The attendants of four medical stores in the vicinity of a public hospital were inter viewed. They all acknowledged that used repackaged syringes are sometimes available in the market place. They noted that most customers cannot distinguish between used repackaged syringes and new sterile syringes. They mentioned that they could distinguish between the two based on the quality of the wrapper, the standard of labeling, the condition of the plunger, and the straightness of the needle. They all believed that used syringes were available in polyethylene wrappers sealed at both ends but different from blister packaging. They noted that blister-packed disposable syringes aviilable in the market were genuine but expensive.
Eight different brands of disposable syringes were found in the medical stores. All were labeled with the company name and country of origin, but five did not have lot numbers and two did not have the year of production on their packages.
Improving a dangerous system
This disposal pattern of syringes in Karachi presents numerous dangers. All those who are involved in recycling used syringes are at risk of acquiring bloodborne infections because of frequent needlestick injuries. The reentry of used syringes following cleansing and repackaging likely occurs, at least occasionally. Such recycling and repackaging is of concern because, in some cases, injection providers could give injections with syringes that they identified as new but that had in fact been recycled and repack-aged. Although attendants of medical stores thought they were able to identify recycled and repackaged syringes, no clear criteria are available and we were unable ourselves to determine whether the suspicious syringes we obtained had indeed been recycled and repackaged. Thus, it would be all the more difficult for patients and healthcare practitioners to differentiate the repackaged syringes from new ones. Criteria are therefore needed to identify syringes that have been recycled and repackaged so that (1) the penetration of the market by such syringes can be estimated and (2) patients and healthcare workers can be educated to dif-ferentiate between a new sterile disposable syringe and a recycled and repackaged syringe.
The World Health Organization suggests that sharps waste management be ensured through (1) a poli-cy framework that states that healthcare systems should manage the waste that they produce as part of their duty of care; (2) the development of a comprehensive system from waste production to waste disposal that includes waste reduction through preventing unnecessary use of sharps; (3) training at all levels; and (4) choice of a waste treatment option that includes incineration and non-incineration technologies.5,6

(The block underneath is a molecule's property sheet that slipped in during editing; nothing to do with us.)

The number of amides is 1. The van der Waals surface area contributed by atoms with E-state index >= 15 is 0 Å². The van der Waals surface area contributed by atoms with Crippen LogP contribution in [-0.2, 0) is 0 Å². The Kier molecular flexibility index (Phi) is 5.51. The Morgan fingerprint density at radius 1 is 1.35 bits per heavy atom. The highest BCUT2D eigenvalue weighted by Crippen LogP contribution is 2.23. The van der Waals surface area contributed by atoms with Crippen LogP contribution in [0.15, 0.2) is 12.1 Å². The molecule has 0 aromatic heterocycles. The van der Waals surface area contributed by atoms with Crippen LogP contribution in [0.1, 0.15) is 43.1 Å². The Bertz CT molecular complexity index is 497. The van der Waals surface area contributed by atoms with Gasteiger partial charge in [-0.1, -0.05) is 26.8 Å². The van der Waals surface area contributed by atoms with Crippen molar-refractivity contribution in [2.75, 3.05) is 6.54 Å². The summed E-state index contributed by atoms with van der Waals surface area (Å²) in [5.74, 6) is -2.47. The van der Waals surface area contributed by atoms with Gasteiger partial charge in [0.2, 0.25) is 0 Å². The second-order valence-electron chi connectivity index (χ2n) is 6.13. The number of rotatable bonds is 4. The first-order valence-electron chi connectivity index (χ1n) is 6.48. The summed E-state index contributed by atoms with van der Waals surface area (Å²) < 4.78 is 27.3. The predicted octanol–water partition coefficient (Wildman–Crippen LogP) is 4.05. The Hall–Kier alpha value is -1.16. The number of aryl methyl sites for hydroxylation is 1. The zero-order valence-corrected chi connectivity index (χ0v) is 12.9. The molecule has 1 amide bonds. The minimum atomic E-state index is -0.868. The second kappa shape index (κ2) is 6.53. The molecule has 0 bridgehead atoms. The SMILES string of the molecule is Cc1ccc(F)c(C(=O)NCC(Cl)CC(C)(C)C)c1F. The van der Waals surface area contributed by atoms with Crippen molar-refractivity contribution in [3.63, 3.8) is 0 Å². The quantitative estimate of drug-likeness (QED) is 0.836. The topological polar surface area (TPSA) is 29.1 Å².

However, each of the waste treatment technologies has limitations. Incineration produces emissions, including persistent organic pollutants in the case of low-temperature incinerators. Non-incineration options (eg, advanced autoclaving or safe burying) do not reduce volumes. These lim-itations need to be balanced against the health hazards of the absence of sharps waste management when formulating a national policy.
Moreover, sharps waste management has a cost and, unlike recycling, it does not generate funds. Healthcare institutions in Pakistan are overburdened and underfund-ed. They function in an environment of weak governance. Solutions that require functioning national systems for the management of healthcare waste and increased spending are unlikely to be implemented in the near future.
In Pakistan, as in other low-income countries, the habits of reusing and recycling are an ingrained rational response to scarcity. Alternatives for the management of healthcare waste that recognize the strong economic incentives that drive recycling are more likely to be successful. Potential options include safe removal of needles and associated decontamination of syringes for the purpose of plas-tic recycling. Such an approach could continue to support the plastics recycling industry and the low-skill workers who depend on its income. Additionally, the problems from healthcare waste can by minimized by limiting procedures that generate waste.
Syringe recycling occurs primarily in the plasticware industry in Pakistan, but some used syringes are cleaned and sold again as new. Individuals who handle the used syringes, as well as patients who buy “recycled” syringes, are at high risk of infection with blood-borne pathogens. The use of new disposable injection equipment should be promoted in Pakistan. However, interventions to reduce the handling of sharp medical waste and to ensure the qual-ity and safety of injection equipment should be developed and evaluated.


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6. World Health Organization. Aide Memoire for Safe Health Care Waste Management. Geneva, Switzerland: Department of Protection of the Human Environment; 2000.